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Here’s how to get noticed as a middle manager

Seventy-seven per cent of organisations still report a leadership gap, which is growing fast and this leadership gap is the home of the ‘B-Suite’ – the high performing middle manager. B-Suite leaders that I work with often feel overworked or overwhelmed, but most frustratingly – they feel overlooked. The frustration is understandable when you are working hard, kicking goals and making it happen, yet no-one seems to notice.  It gets worse if someone less effective gets noticed.  And it gets unbearable when someone else takes credit for what you have done.

According to Gartner, only 50% of leaders feel confident to lead today.  And fresh research from DDI states that only 38% of CEOs rate their mid-level leadership quality highly.  This mismatch is a challenge for both the B-Suite leader and their employer. What needs to change? Is it your Executive, or is it you?  The answer is both, and it’s about a 40/60 split.  So, let’s concentrate on your sixty per cent – actions you can take to start getting noticed by your Executive. Let’s look at 6 simple tactics that will move you from being overlooked to being poised and promotable.

If you play at level you’ll stay at level. 

That other leader that took the credit? Yes, it’s a nasty tactic, but they couldn’t have done that if you had spoken up first and ensured that your executive knew where credit was due. 

But you didn’t want to – you wanted your work to speak for itself and you wanted your executive to notice.  I hate to break it to you, but this is simply not the mindset of a seasoned executive.  Your C-Suite rarely have time to spot the things that aren’t brought to their attention.  If you fail to raise it, you’re failing to do part of your job – promoting the work, talent and achievements of your team (and yourself). 

Confidence is contagious.

DDI’s most recent leadership index states categorically that ‘confidence in the capability of our leaders is the single factor that will most affect success in changing market conditions.’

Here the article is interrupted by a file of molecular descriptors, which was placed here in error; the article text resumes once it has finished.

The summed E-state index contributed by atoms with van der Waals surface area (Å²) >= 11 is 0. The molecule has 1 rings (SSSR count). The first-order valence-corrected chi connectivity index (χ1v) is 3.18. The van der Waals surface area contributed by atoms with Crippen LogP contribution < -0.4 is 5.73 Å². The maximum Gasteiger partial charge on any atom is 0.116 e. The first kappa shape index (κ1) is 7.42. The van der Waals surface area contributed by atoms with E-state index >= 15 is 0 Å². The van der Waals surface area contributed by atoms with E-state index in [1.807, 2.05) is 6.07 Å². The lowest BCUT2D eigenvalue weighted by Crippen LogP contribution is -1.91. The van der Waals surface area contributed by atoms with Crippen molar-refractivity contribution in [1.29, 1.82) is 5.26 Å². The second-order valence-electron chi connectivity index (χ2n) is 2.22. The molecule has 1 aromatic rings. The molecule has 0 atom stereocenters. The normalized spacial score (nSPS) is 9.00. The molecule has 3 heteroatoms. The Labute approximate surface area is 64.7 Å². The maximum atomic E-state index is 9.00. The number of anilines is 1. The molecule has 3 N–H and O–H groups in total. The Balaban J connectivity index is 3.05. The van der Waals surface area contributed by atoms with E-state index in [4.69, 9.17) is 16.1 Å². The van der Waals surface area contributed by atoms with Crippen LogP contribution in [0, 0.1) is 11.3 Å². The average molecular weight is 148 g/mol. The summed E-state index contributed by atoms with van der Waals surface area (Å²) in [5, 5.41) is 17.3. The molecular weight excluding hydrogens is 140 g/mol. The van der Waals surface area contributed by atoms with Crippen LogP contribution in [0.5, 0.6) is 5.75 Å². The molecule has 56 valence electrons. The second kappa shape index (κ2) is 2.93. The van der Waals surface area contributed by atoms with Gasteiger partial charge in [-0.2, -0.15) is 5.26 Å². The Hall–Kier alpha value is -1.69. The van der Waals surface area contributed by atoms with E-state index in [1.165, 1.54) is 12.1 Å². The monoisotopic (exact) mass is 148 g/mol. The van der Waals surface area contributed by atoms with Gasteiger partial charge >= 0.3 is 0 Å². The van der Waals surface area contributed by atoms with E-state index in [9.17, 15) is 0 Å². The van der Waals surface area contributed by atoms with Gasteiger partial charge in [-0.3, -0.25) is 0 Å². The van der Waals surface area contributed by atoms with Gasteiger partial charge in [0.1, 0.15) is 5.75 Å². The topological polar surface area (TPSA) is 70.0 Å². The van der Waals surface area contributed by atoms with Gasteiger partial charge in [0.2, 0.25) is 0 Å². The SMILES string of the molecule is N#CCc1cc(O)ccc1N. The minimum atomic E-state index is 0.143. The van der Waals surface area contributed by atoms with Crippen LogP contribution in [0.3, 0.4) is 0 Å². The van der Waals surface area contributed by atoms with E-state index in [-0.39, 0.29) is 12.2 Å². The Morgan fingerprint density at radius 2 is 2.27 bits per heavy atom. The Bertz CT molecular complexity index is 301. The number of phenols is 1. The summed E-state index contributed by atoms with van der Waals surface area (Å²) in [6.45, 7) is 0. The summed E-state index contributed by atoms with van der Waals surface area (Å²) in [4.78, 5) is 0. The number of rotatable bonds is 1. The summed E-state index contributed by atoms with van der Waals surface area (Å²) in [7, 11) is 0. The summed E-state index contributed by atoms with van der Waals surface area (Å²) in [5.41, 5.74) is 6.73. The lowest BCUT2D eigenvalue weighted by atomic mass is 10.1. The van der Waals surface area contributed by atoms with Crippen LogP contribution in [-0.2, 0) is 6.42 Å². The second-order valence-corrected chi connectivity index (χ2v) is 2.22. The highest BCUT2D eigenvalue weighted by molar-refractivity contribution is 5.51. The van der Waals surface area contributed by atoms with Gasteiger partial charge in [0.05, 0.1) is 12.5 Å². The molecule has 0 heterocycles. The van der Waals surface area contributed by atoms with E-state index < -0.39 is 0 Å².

So while you might be suffering a crisis of confidence, I’m going to let you into a secret.  I have yet to meet a leader that has an issue with their confidence (either minor or major) that they hide (either well or poorly).  There is not a leader alive today who has seen the confluence of market conditions that we have experienced in the last 2-4 years. 

So have confidence in the fact that you are not alone, no-one has done this before, and everyone is making mistakes, and don’t let this undermine you (or at least, don’t let it undermine you more than it is undermining every other leader!).

Ask for help.

Asking for help often makes highly competent people feel incompetent, inadequate and vulnerable.  You might be worried about appearing needy, being a burden, or afraid that it’ll highlight a performance gap. 

Positioning a problem clearly is important when you’re asking for help – and with your executive, offering a few options that you’ve narrowed it down to is essential.  Then engage them – their natural default is to be helpful, as long as you’ve done the hard work first.  Engaging them in something substantial like a problem will build a professional relationship far faster than flattery ever will.

Invest in yourself. 

Quite simply, if you don’t value yourself, no-one will.  I’m seeing a material shift in the readiness of ambitious B-Suite leaders to invest in themselves, and the simple of act of taking that agency often marks out those that are destined for greater visibility and those who are not.

Mindset, not skillset.

Refocus your development objectives away from skills-based learning.  If you’re already senior enough to be thinking about being noticed by the C-Suite, you’re already competent enough ‘on the tools’.  Your next learning curve is actually going to be about stepping away from the tools, and even stepping away from your expertise – in order to truly step into leadership.  At this level, you don’t need a new skillset.  You need a new mindset.

Manage up

The most important relationship that you have is with your own leader, yet we routinely invest more effort and energy on our direct reports.  This is a mistake – your relationship with your leader is the most important relationship that you have, regardless of how good or bad they may be.

Structure your conversations to remind them of your achievements (and keep reminding them!), constructively ask them for help (see the previous point about asking for help), and ask them what they need from you.

This final question is often overlooked, and it’s an important way to help you understand what is on their mind – and on the mind of their boss.  This intelligence helps you to position your priorities, and your criteria for problem-solving, on their level rather than yours, which is the next level down.   

Few organisations are guiding their B-Suite to achieve C-level impact, so only those leaders who can achieve that impact are standing out in the crowd – and if you want to be one of those, try the above and let me know how you go. 

Rebecca Houghton, author of ‘Impact: 10 Ways to Level up your Leadership’ ($29.95), is a Leadership and Talent Expert and founder of BoldHR. Rebecca builds B-Suite leaders with C-Suite impact by working at an organisational, team and individual level.

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